We confess that we completely forgot Jeff Koons‘ birthday (it was January 21), but we’re planning to make it up to him with the perfect belated gift: a femtosecond laser that can be used to change the color of virtually any metal he chooses! That’s right–thanks to a newly discovered laser processing technique (again with the lasers!), Koons can zap up some gold aluminum, black gold, purple silver, and yes, blue steel.
The breakthrough, which was recently published in the journal Applied Physics Letters, is the work of University of Rochester optics professor Chunlei Guo and his assistant, Anatoliy Vorobeyv. How does it work? Well, in a nutshell, the ultra-fast, ultra-intense femtosecond (that’s one billionth of one millionth of a second) laser restructures the surface of the metal, changing its optical properties and therefore, its color.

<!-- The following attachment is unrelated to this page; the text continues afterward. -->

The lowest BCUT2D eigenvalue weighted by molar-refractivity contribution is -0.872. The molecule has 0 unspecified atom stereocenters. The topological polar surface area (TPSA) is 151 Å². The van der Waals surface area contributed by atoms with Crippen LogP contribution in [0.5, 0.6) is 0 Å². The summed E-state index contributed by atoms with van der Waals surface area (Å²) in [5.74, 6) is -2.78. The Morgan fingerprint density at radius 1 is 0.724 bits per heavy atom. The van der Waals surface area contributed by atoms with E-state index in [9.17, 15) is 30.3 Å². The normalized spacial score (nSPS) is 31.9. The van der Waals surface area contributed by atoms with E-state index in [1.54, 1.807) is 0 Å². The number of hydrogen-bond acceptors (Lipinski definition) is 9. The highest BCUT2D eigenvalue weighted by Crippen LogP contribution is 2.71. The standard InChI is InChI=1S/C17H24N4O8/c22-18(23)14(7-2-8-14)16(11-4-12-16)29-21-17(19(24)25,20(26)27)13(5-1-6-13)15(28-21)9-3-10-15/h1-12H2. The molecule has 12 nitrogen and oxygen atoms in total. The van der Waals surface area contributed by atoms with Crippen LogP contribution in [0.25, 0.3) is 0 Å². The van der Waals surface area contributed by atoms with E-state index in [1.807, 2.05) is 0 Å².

The metal-coloring research follows up on Guo’s discovery of “black metal” in late 2006, when his team was able to create pitch black metal surfaces that absorbed virtually all light. “Now we finally can make a metal reflect almost any color we wish,” says Guo. “When we first found the process that produced a gold color, we couldn’t believe it. We worked in the lab until midnight trying to figure out what other colors we could make.” In addition to creating metals that appear one color from all angles, Guo and Vorobyev have tweaked their technique to produce metals that exhibit different colors depending on one’s point of view.